Vladimir Nabokov

NABOKV-L post 0026056, Tue, 3 Mar 2015 14:45:54 -0300

A story by V.Nabokov as Vasily Shalfeev in Harpers
<http://harpers.org/archive/2015/> 015 /
<http://harpers.org/archive/2015/03/> MARCH

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<http://harpers.org/departments/miscellany/> MISCELLANY — From the March
2015 issue

The Man Stopped

A story

By <http://harpers.org/author/vladimirvladimirovichnabokov/> Vladimir
Vladimirovich Nabokov

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This untitled and undated piece may well be the last complete unpublished
short story by Vladimir Nabokov. It was probably written and rough-sanded in
the summer of 1926, when Nabokov read the prose by a new crop of Soviet
writers who indulged in an ornamental, oversaturated pseudo-folk style. It
seems that he set out to write a breezy parody, cramming his sentences with
rustic idiom, especially bombastic in dialogue, often recherché and forced.
But as he went on, the tongue left the cheek alone. A clown is juggling
hollow dumbbells, grimacing and puffing, pretending they are pig iron, only
to discover toward the end of his act that they have somehow become true
weights and he should mind not to drop one on his foot, lest his tears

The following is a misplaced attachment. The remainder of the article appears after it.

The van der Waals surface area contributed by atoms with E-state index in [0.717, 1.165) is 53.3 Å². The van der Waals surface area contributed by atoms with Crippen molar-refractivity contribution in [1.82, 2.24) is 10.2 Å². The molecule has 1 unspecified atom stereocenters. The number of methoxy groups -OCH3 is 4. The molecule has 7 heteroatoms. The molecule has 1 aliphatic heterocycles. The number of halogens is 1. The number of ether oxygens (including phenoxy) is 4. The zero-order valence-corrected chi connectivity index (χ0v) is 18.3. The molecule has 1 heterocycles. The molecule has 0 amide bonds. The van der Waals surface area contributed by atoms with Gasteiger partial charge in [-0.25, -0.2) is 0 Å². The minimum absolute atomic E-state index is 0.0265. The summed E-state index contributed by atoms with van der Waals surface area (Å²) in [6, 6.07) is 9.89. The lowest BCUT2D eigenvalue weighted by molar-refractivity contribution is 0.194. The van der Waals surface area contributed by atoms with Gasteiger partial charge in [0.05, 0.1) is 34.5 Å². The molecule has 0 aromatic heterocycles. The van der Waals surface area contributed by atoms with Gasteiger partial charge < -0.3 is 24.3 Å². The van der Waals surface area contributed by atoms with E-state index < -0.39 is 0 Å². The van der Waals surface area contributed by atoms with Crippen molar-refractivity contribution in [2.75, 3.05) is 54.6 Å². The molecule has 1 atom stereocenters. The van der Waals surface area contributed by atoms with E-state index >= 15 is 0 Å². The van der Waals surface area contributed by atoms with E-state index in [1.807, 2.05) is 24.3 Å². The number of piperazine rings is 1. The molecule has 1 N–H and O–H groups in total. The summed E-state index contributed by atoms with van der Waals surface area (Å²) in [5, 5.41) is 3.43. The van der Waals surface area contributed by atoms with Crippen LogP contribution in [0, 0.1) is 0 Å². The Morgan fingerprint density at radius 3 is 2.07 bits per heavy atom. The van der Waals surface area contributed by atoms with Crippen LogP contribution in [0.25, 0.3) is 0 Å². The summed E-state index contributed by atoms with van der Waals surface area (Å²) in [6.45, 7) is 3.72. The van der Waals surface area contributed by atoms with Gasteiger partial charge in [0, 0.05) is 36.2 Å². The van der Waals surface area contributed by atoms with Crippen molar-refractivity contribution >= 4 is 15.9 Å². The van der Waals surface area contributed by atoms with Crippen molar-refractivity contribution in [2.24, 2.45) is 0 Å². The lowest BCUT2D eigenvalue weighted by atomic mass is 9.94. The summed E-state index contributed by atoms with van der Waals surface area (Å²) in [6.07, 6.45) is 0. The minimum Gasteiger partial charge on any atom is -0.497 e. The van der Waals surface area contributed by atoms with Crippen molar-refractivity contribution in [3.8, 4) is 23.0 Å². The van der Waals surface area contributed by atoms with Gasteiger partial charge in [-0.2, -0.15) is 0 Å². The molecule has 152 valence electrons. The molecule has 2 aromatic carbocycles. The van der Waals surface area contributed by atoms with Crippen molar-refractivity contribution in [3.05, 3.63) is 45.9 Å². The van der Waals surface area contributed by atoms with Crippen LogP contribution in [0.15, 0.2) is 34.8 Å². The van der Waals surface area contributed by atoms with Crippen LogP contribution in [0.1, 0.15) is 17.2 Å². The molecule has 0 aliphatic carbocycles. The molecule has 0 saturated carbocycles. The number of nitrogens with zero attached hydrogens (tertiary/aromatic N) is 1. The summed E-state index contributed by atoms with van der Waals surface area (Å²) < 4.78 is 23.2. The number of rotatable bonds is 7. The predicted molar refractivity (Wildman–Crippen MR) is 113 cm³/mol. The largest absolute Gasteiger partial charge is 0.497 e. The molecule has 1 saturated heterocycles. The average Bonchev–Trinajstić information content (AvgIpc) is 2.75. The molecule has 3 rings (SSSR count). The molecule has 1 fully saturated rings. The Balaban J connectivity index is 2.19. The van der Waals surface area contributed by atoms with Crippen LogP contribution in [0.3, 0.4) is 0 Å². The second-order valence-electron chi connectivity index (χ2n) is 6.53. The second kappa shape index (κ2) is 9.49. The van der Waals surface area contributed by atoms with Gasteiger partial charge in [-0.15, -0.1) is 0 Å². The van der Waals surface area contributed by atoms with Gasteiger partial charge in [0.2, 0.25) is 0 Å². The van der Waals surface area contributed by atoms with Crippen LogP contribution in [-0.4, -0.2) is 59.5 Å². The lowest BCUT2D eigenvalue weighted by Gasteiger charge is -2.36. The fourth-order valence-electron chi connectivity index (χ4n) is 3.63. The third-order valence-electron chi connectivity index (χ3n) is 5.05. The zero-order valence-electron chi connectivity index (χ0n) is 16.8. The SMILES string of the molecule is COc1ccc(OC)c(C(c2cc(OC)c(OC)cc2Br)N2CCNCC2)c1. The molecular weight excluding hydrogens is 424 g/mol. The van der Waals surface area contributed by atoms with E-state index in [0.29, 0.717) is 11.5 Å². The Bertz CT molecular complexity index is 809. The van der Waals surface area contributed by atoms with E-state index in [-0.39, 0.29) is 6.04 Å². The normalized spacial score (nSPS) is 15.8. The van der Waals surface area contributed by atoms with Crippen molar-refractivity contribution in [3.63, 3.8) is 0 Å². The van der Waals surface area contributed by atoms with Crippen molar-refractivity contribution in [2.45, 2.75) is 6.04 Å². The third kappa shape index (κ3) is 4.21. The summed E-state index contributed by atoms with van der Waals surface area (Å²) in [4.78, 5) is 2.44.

become unfeigned.

The theme Nabokov chose was raw and twinging, the stuff of some of his
subsequent fictions: a man risking his life by crossing, in disguise, the
lethal Soviet border in order to catch a glimpse of his home, from which he
had been brutally ousted, the hope of seeing it ever again dwindling with
every passing year. There was a real chance that one might never return to
the tragic safety of exile, but the pull of the thrilling risk was too
strong not to keep nursing the scenario.

A year after he had drafted the story, Nabokov composed “The Execution,” one
of his most poignant poems, which begins (in his own translation): “On
certain nights as soon as I lie down / my bed starts drifting into Russia, /
and presently I’m led to a ravine, / to a ravine led to be killed.” The hero
of Nabokov’s last novel, who shares with his author more than all three
initials of his name, does venture behind the Iron Curtain, half a century
later and with a false passport, but about the only vestiges of Russia that
had not been trampled out by the U.S.S.R. were the special hue of Saint
Petersburg sunsets and the “shadow of railings on granite” of the Neva

That Nabokov copied the story in fair hand and signed it with a faintly
burlesque botanical pen name “Vasily Shalfeev” — sounding to the Russian ear
somewhat like “John Wort” or “Rod Golden” — seems to suggest that he might
have considered publishing it in an émigré newspaper, perhaps as a
half-leg-pull. In translation, some of the gnarls mentioned above are
carefully reproduced; others had to be smoothed over.

— G. B.

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